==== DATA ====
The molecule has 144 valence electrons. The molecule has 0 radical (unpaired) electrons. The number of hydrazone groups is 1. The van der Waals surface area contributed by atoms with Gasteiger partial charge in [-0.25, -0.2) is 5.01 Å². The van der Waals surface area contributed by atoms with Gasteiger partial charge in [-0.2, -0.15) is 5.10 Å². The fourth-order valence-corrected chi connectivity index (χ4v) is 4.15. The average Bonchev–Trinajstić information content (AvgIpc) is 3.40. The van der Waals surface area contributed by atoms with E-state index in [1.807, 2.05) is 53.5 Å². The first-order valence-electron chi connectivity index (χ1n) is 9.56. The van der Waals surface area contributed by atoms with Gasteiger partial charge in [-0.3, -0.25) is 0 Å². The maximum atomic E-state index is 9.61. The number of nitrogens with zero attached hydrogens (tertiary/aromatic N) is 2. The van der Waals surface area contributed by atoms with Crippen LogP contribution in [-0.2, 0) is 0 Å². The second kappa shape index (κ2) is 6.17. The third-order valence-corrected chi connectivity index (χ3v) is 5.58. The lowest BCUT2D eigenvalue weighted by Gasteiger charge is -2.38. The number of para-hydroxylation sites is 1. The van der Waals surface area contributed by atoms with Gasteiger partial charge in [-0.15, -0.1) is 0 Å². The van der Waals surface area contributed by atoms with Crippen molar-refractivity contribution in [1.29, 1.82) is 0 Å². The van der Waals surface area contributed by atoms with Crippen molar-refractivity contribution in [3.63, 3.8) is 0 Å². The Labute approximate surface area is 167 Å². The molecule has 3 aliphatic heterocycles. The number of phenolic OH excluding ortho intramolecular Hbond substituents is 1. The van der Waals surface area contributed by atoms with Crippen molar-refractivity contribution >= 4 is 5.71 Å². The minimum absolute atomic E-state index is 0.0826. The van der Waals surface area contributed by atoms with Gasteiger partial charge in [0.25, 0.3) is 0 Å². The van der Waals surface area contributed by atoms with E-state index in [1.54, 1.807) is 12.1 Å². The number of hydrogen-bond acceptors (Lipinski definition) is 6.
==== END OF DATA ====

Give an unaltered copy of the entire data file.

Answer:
The molecule has 144 valence electrons. The molecule has 0 radical (unpaired) electrons. The number of hydrazone groups is 1. The van der Waals surface area contributed by atoms with Gasteiger partial charge in [-0.25, -0.2) is 5.01 Å². The van der Waals surface area contributed by atoms with Gasteiger partial charge in [-0.2, -0.15) is 5.10 Å². The fourth-order valence-corrected chi connectivity index (χ4v) is 4.15. The average Bonchev–Trinajstić information content (AvgIpc) is 3.40. The van der Waals surface area contributed by atoms with E-state index in [1.807, 2.05) is 53.5 Å². The first-order valence-electron chi connectivity index (χ1n) is 9.56. The van der Waals surface area contributed by atoms with Gasteiger partial charge in [-0.3, -0.25) is 0 Å². The maximum atomic E-state index is 9.61. The number of nitrogens with zero attached hydrogens (tertiary/aromatic N) is 2. The van der Waals surface area contributed by atoms with Crippen LogP contribution in [-0.2, 0) is 0 Å². The second kappa shape index (κ2) is 6.17. The third-order valence-corrected chi connectivity index (χ3v) is 5.58. The lowest BCUT2D eigenvalue weighted by Gasteiger charge is -2.38. The number of para-hydroxylation sites is 1. The van der Waals surface area contributed by atoms with Gasteiger partial charge in [-0.15, -0.1) is 0 Å². The van der Waals surface area contributed by atoms with Crippen molar-refractivity contribution in [1.29, 1.82) is 0 Å². The van der Waals surface area contributed by atoms with Crippen molar-refractivity contribution in [3.63, 3.8) is 0 Å². The Labute approximate surface area is 167 Å². The molecule has 3 aliphatic heterocycles. The number of phenolic OH excluding ortho intramolecular Hbond substituents is 1. The van der Waals surface area contributed by atoms with Crippen molar-refractivity contribution >= 4 is 5.71 Å². The minimum absolute atomic E-state index is 0.0826. The van der Waals surface area contributed by atoms with Gasteiger partial charge in [0.25, 0.3) is 0 Å². The van der Waals surface area contributed by atoms with E-state index in [1.54, 1.807) is 12.1 Å². The number of hydrogen-bond acceptors (Lipinski definition) is 6.